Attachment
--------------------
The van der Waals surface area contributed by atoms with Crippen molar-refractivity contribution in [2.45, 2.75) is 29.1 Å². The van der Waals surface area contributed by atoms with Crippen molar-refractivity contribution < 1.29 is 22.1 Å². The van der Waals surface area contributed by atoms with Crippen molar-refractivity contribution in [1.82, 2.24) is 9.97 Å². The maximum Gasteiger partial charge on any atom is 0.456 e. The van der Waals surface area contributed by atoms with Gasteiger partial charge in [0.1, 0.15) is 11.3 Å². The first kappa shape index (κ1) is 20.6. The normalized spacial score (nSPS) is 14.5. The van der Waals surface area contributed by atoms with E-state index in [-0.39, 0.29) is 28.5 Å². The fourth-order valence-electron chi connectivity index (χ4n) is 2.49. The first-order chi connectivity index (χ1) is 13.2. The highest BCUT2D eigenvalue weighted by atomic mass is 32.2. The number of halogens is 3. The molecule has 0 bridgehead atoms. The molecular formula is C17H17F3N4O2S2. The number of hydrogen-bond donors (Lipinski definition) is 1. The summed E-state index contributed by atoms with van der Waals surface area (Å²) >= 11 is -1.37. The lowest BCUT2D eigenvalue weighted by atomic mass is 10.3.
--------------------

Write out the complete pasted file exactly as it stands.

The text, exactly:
The van der Waals surface area contributed by atoms with Crippen molar-refractivity contribution in [2.45, 2.75) is 29.1 Å². The van der Waals surface area contributed by atoms with Crippen molar-refractivity contribution < 1.29 is 22.1 Å². The van der Waals surface area contributed by atoms with Crippen molar-refractivity contribution in [1.82, 2.24) is 9.97 Å². The maximum Gasteiger partial charge on any atom is 0.456 e. The van der Waals surface area contributed by atoms with Gasteiger partial charge in [0.1, 0.15) is 11.3 Å². The first kappa shape index (κ1) is 20.6. The normalized spacial score (nSPS) is 14.5. The van der Waals surface area contributed by atoms with E-state index in [-0.39, 0.29) is 28.5 Å². The fourth-order valence-electron chi connectivity index (χ4n) is 2.49. The first-order chi connectivity index (χ1) is 13.2. The highest BCUT2D eigenvalue weighted by atomic mass is 32.2. The number of halogens is 3. The molecule has 0 bridgehead atoms. The molecular formula is C17H17F3N4O2S2. The number of hydrogen-bond donors (Lipinski definition) is 1. The summed E-state index contributed by atoms with van der Waals surface area (Å²) >= 11 is -1.37. The lowest BCUT2D eigenvalue weighted by atomic mass is 10.3.